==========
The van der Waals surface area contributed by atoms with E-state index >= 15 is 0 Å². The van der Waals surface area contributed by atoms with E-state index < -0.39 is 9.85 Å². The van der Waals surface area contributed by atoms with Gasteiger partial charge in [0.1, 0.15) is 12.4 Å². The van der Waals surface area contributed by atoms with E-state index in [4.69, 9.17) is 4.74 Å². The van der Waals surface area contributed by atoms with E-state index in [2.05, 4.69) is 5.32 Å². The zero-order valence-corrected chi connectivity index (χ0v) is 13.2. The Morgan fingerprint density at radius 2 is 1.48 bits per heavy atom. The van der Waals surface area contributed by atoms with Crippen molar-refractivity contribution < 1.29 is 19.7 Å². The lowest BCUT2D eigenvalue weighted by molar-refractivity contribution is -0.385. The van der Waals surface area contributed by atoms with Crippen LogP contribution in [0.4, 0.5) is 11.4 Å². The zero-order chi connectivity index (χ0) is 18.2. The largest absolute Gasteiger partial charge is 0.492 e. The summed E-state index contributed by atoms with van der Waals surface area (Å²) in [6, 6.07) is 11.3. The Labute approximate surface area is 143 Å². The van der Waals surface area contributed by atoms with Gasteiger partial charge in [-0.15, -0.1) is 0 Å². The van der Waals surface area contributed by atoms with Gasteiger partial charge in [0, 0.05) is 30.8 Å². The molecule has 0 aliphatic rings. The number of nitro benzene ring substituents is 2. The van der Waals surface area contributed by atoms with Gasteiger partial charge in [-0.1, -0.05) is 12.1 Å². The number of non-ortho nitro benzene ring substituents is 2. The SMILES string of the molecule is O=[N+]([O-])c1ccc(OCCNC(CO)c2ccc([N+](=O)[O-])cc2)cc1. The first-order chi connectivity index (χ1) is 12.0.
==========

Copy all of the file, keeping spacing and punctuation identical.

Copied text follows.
The van der Waals surface area contributed by atoms with E-state index >= 15 is 0 Å². The van der Waals surface area contributed by atoms with E-state index < -0.39 is 9.85 Å². The van der Waals surface area contributed by atoms with Gasteiger partial charge in [0.1, 0.15) is 12.4 Å². The van der Waals surface area contributed by atoms with E-state index in [4.69, 9.17) is 4.74 Å². The van der Waals surface area contributed by atoms with E-state index in [2.05, 4.69) is 5.32 Å². The zero-order valence-corrected chi connectivity index (χ0v) is 13.2. The Morgan fingerprint density at radius 2 is 1.48 bits per heavy atom. The van der Waals surface area contributed by atoms with Crippen molar-refractivity contribution < 1.29 is 19.7 Å². The lowest BCUT2D eigenvalue weighted by molar-refractivity contribution is -0.385. The van der Waals surface area contributed by atoms with Crippen LogP contribution in [0.4, 0.5) is 11.4 Å². The zero-order chi connectivity index (χ0) is 18.2. The largest absolute Gasteiger partial charge is 0.492 e. The summed E-state index contributed by atoms with van der Waals surface area (Å²) in [6, 6.07) is 11.3. The Labute approximate surface area is 143 Å². The van der Waals surface area contributed by atoms with Gasteiger partial charge in [-0.15, -0.1) is 0 Å². The van der Waals surface area contributed by atoms with Gasteiger partial charge in [0, 0.05) is 30.8 Å². The molecule has 0 aliphatic rings. The number of nitro benzene ring substituents is 2. The van der Waals surface area contributed by atoms with Gasteiger partial charge in [-0.1, -0.05) is 12.1 Å². The number of non-ortho nitro benzene ring substituents is 2. The SMILES string of the molecule is O=[N+]([O-])c1ccc(OCCNC(CO)c2ccc([N+](=O)[O-])cc2)cc1. The first-order chi connectivity index (χ1) is 12.0.